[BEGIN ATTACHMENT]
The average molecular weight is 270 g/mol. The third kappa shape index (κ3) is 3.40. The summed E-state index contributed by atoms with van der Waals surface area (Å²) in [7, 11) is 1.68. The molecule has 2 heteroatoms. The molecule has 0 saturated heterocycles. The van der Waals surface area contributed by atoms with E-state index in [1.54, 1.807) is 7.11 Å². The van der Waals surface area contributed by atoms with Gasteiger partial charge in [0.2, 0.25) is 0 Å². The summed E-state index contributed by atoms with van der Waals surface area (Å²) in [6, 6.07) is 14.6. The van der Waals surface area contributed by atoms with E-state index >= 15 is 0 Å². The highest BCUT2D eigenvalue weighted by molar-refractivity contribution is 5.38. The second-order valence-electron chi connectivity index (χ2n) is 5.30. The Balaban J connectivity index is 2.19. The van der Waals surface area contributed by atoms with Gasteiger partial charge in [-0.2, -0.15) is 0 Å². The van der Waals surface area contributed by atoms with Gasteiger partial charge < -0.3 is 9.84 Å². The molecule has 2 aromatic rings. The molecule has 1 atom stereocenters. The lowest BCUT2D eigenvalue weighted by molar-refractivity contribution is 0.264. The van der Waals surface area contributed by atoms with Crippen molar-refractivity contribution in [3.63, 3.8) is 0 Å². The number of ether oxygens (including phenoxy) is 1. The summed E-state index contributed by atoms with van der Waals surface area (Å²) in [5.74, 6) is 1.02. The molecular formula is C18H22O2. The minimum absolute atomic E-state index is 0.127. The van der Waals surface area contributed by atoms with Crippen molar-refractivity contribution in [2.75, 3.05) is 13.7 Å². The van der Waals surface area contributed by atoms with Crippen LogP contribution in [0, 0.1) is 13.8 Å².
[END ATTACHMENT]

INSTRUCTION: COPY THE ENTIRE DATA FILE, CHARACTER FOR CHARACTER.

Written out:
The average molecular weight is 270 g/mol. The third kappa shape index (κ3) is 3.40. The summed E-state index contributed by atoms with van der Waals surface area (Å²) in [7, 11) is 1.68. The molecule has 2 heteroatoms. The molecule has 0 saturated heterocycles. The van der Waals surface area contributed by atoms with E-state index in [1.54, 1.807) is 7.11 Å². The van der Waals surface area contributed by atoms with Gasteiger partial charge in [0.2, 0.25) is 0 Å². The summed E-state index contributed by atoms with van der Waals surface area (Å²) in [6, 6.07) is 14.6. The van der Waals surface area contributed by atoms with E-state index >= 15 is 0 Å². The highest BCUT2D eigenvalue weighted by molar-refractivity contribution is 5.38. The second-order valence-electron chi connectivity index (χ2n) is 5.30. The Balaban J connectivity index is 2.19. The van der Waals surface area contributed by atoms with Gasteiger partial charge in [-0.2, -0.15) is 0 Å². The van der Waals surface area contributed by atoms with Gasteiger partial charge < -0.3 is 9.84 Å². The molecule has 2 aromatic rings. The molecule has 1 atom stereocenters. The lowest BCUT2D eigenvalue weighted by molar-refractivity contribution is 0.264. The van der Waals surface area contributed by atoms with Crippen molar-refractivity contribution in [3.63, 3.8) is 0 Å². The number of ether oxygens (including phenoxy) is 1. The summed E-state index contributed by atoms with van der Waals surface area (Å²) in [5.74, 6) is 1.02. The molecular formula is C18H22O2. The minimum absolute atomic E-state index is 0.127. The van der Waals surface area contributed by atoms with Crippen molar-refractivity contribution in [2.75, 3.05) is 13.7 Å². The van der Waals surface area contributed by atoms with Crippen LogP contribution in [0, 0.1) is 13.8 Å².